South Florida Alliance Gears Up for Climate Change
January 17, 2012 09:57 AM - David A Gabel, ENN
Global action against climate change is often difficult and excruciatingly slow. For the United States, policies to combat a warming Earth are at a virtual standstill. That is why it comes down to local and regional alliances to work together to make a difference. In the US, there are few areas more vulnerable to climate change than southern Florida. It is an area that will be easily inundated with flooding should seas continue to rise and hurricanes continue to batter them. Now, four south Florida counties have teamed together to prepare their communities for the menace that is to come.
Fish Brains and Carbon Dioxide
January 16, 2012 02:16 PM - Andy Soos, ENN
Carbon dioxide has many different effects depending on how one is exposed to it. Still no one had suspected a link to brains and neural connections until now. The Australian Research Council's Center of Excellence for Coral Reef Studies said it had been testing the performance of baby coral fish in sea water containing higher levels of dissolved CO2 for several years. "And it is now pretty clear that they sustain significant disruption to their central nervous system, which is likely to impair their chances of survival," said Phillip Munday, a professor who reported the findings. Specific effects seem to be disturbances to hearing, smelling and predator evasion.
What Really Are the Best Ways to Cut Gasoline Use?
January 16, 2012 10:07 AM - David A Gabel, ENN
The United States has implemented a variety of policies in the effort to cut back gasoline use. For example, the Obama Administration has invested federal dollars into GM's electric vehicles. The EPA has introduced new fuel economy standards which are to be implemented over time, gradually becoming stricter. The government has also promoted the expansion of biofuels in automobile fuel. However, a new study from the Massachusetts Institute of Technology (MIT), has shown that these policies are not only cost-effective, but do not sufficiently curb fuel usage. What is to be done to reduce fuel use and greenhouse gases from vehicle emissions?
Increase Gas Mileage by Preventing Friction Loss
January 13, 2012 09:54 AM - David A Gabel, ENN
A joint study from the VTT Technical Research Centre in Finland and America's Argonne National Laboratory (ANL) has concluded that at least one third of a car's fuel consumption is used in overcoming friction. Friction loss has a direct impact on both fuel consumption and as a result, air emissions. However, there is available technology and technology under development that will make it possible to reduce fuel consumption and emissions by 18 percent within a decade. Within 25 years, the researchers estimate fuel consumption can be reduced by over 60 percent.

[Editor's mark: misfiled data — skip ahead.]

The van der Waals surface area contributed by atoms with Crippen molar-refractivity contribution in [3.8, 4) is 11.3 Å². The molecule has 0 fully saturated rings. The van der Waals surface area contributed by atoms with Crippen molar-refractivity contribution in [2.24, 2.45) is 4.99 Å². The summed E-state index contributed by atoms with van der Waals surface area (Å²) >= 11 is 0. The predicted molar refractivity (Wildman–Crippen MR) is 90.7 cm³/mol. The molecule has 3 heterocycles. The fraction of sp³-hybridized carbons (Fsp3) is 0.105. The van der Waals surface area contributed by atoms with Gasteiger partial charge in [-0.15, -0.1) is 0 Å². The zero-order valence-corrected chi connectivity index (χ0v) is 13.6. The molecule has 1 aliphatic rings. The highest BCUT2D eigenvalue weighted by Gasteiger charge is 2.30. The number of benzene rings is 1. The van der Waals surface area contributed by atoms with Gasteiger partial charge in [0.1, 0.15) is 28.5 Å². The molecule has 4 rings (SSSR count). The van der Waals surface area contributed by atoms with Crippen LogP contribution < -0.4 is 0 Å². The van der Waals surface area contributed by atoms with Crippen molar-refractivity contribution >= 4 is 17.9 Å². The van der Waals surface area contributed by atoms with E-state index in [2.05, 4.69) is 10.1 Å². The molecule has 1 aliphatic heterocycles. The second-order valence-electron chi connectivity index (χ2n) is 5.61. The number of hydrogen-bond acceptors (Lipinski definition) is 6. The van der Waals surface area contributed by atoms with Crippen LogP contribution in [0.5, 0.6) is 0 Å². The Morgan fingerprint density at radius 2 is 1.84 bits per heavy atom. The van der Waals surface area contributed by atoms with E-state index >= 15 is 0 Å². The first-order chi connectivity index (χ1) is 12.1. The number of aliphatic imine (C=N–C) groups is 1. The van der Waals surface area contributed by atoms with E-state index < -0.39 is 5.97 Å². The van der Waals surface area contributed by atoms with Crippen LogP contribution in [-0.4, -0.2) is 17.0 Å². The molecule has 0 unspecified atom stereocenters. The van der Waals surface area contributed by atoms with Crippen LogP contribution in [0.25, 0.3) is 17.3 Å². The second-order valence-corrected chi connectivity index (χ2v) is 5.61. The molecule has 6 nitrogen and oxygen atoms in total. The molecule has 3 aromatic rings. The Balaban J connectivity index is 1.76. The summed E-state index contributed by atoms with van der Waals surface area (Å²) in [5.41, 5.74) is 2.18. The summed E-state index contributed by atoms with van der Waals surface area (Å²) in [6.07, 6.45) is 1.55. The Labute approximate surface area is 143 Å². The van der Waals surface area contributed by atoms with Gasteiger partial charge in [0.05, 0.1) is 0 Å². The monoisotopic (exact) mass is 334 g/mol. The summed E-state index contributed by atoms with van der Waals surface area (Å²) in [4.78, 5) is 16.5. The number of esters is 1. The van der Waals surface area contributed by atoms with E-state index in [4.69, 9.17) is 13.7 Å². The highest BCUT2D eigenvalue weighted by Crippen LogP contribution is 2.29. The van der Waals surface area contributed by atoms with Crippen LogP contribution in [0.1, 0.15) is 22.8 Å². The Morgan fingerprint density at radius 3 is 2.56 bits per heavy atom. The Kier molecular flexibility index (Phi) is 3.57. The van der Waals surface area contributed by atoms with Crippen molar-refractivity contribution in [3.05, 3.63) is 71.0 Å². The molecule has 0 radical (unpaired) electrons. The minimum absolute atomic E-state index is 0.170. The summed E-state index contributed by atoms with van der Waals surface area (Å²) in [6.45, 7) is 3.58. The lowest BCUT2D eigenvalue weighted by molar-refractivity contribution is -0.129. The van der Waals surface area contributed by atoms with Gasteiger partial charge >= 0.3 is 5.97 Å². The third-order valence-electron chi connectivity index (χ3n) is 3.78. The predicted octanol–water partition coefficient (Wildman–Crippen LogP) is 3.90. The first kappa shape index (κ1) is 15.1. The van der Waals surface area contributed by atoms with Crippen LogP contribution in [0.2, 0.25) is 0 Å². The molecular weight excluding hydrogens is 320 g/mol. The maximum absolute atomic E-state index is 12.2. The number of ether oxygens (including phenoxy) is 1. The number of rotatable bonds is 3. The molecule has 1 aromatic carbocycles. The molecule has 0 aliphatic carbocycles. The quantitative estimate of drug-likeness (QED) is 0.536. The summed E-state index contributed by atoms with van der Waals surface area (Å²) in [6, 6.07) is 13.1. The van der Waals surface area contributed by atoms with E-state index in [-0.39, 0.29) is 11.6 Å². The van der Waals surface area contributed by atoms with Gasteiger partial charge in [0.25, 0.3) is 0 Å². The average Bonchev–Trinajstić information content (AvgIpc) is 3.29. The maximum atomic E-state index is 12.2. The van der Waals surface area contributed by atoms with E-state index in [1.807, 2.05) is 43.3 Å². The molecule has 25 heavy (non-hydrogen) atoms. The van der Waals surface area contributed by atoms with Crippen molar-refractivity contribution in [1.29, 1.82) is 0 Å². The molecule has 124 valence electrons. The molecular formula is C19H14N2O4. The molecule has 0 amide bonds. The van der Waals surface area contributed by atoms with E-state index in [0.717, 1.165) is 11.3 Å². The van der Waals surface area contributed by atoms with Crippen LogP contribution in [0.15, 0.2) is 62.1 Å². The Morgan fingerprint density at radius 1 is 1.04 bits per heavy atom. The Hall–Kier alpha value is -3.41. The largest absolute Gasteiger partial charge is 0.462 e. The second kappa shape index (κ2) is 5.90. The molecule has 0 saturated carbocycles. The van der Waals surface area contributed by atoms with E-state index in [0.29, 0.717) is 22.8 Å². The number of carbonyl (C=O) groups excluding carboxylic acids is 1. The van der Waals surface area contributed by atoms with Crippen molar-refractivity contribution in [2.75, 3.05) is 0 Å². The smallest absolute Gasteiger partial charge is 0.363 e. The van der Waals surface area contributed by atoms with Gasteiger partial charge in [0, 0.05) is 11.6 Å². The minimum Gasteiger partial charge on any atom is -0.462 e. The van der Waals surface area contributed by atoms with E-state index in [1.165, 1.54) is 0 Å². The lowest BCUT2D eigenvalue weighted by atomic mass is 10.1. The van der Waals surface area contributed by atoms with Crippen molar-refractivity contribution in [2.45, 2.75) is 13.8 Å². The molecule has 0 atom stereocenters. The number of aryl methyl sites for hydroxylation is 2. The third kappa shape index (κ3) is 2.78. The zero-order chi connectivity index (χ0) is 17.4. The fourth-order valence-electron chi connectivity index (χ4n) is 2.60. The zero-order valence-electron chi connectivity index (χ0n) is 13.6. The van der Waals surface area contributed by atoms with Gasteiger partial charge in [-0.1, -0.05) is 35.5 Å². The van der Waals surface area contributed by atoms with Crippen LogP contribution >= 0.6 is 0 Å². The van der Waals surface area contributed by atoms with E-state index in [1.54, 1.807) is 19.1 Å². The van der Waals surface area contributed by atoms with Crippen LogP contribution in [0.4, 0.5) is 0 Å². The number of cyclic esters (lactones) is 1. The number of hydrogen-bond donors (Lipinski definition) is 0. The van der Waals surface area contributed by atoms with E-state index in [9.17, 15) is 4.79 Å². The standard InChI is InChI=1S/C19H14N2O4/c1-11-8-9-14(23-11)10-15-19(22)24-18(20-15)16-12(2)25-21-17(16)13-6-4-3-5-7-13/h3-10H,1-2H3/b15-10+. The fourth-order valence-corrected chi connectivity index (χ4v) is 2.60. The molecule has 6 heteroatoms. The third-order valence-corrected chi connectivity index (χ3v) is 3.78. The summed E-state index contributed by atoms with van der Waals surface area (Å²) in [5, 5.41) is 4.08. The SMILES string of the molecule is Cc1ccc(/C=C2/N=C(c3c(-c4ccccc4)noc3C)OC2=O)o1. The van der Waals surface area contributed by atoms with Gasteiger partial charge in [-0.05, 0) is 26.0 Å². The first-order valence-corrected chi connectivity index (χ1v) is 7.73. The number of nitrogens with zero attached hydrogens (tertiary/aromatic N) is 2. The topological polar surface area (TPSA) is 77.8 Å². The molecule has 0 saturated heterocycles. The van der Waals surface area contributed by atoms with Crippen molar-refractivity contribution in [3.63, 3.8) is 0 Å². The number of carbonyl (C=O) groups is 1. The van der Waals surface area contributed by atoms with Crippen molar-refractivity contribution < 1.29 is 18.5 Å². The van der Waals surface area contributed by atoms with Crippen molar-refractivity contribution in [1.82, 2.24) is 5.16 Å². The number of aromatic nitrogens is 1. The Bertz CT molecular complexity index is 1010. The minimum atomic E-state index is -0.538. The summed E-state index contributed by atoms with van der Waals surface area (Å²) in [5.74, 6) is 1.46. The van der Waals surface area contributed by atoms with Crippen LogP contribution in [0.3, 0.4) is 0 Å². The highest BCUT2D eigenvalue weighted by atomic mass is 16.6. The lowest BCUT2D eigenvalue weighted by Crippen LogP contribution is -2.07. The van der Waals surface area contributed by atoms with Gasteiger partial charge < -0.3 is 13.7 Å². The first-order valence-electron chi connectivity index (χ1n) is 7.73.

January 13, 2012 08:04 AM - Andy Soos, ENN
Maize is known in many English-speaking countries as corn but is technically a grain domesticated by indigenous peoples in Mesoamerica in prehistoric times. The leafy stalk produces ears which contain seeds called kernels. Though technically a grain, maize kernels are used in cooking as a vegetable or starch. The Olmec and Mayans cultivated it in numerous varieties throughout central and southern Mexico. Between 1700 and 1250 BC, the crop spread through much of the Americas. The region developed a trade network based on surplus and varieties of maize crops. After European contact with the Americas in the late 15th and early 16th centuries, explorers and traders carried maize back to Europe and introduced it to other countries. Now the discovery of a new provisioning gene in maize plants that regulates the transfer of nutrients from the plant to the seed could lead to increased crop yields and improve food security. Scientists from Oxford University and the University of Warwick, in collaboration with agricultural biotech research company Biogemma-Limagrain, have identified the gene, called Meg 1.